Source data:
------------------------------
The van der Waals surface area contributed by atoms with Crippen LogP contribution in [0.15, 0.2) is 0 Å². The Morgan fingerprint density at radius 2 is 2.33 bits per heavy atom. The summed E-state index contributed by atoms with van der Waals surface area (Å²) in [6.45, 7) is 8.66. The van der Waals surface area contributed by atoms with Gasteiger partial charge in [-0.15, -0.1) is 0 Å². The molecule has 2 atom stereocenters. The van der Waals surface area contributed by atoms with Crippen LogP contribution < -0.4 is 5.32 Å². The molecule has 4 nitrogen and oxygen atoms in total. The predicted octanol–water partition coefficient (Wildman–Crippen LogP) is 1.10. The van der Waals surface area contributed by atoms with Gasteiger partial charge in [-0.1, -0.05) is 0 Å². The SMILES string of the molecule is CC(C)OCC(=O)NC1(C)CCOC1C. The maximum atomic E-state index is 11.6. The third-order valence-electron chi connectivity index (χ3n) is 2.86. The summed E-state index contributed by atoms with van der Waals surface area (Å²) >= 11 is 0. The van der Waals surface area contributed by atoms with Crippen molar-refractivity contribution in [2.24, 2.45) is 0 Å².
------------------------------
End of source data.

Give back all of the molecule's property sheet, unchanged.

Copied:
The van der Waals surface area contributed by atoms with Crippen LogP contribution in [0.15, 0.2) is 0 Å². The Morgan fingerprint density at radius 2 is 2.33 bits per heavy atom. The summed E-state index contributed by atoms with van der Waals surface area (Å²) in [6.45, 7) is 8.66. The van der Waals surface area contributed by atoms with Gasteiger partial charge in [-0.15, -0.1) is 0 Å². The molecule has 2 atom stereocenters. The van der Waals surface area contributed by atoms with Crippen LogP contribution < -0.4 is 5.32 Å². The molecule has 4 nitrogen and oxygen atoms in total. The predicted octanol–water partition coefficient (Wildman–Crippen LogP) is 1.10. The van der Waals surface area contributed by atoms with Gasteiger partial charge in [-0.1, -0.05) is 0 Å². The SMILES string of the molecule is CC(C)OCC(=O)NC1(C)CCOC1C. The maximum atomic E-state index is 11.6. The third-order valence-electron chi connectivity index (χ3n) is 2.86. The summed E-state index contributed by atoms with van der Waals surface area (Å²) >= 11 is 0. The van der Waals surface area contributed by atoms with Crippen molar-refractivity contribution in [2.24, 2.45) is 0 Å².